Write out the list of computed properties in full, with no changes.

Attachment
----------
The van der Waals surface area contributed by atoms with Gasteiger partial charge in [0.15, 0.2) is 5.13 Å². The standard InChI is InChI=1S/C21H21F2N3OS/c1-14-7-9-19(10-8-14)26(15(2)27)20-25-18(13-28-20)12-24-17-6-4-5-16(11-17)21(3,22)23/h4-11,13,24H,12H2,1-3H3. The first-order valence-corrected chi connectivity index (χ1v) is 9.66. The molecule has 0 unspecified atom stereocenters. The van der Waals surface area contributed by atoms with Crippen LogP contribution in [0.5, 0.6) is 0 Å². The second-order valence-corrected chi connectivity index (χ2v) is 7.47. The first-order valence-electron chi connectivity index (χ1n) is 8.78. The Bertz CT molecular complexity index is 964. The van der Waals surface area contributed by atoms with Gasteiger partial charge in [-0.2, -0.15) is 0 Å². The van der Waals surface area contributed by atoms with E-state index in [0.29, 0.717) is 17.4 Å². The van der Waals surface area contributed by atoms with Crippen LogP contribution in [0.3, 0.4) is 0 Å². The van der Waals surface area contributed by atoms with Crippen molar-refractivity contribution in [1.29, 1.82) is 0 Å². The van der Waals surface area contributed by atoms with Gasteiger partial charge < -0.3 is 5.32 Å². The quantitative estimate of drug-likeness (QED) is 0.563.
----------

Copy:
The van der Waals surface area contributed by atoms with Gasteiger partial charge in [0.15, 0.2) is 5.13 Å². The standard InChI is InChI=1S/C21H21F2N3OS/c1-14-7-9-19(10-8-14)26(15(2)27)20-25-18(13-28-20)12-24-17-6-4-5-16(11-17)21(3,22)23/h4-11,13,24H,12H2,1-3H3. The first-order valence-corrected chi connectivity index (χ1v) is 9.66. The molecule has 0 unspecified atom stereocenters. The van der Waals surface area contributed by atoms with Crippen LogP contribution in [0.5, 0.6) is 0 Å². The second-order valence-corrected chi connectivity index (χ2v) is 7.47. The first-order valence-electron chi connectivity index (χ1n) is 8.78. The Bertz CT molecular complexity index is 964. The van der Waals surface area contributed by atoms with Gasteiger partial charge in [-0.2, -0.15) is 0 Å². The van der Waals surface area contributed by atoms with E-state index in [0.29, 0.717) is 17.4 Å². The van der Waals surface area contributed by atoms with Crippen LogP contribution in [0.3, 0.4) is 0 Å². The van der Waals surface area contributed by atoms with Crippen molar-refractivity contribution in [1.29, 1.82) is 0 Å². The van der Waals surface area contributed by atoms with Gasteiger partial charge < -0.3 is 5.32 Å². The quantitative estimate of drug-likeness (QED) is 0.563.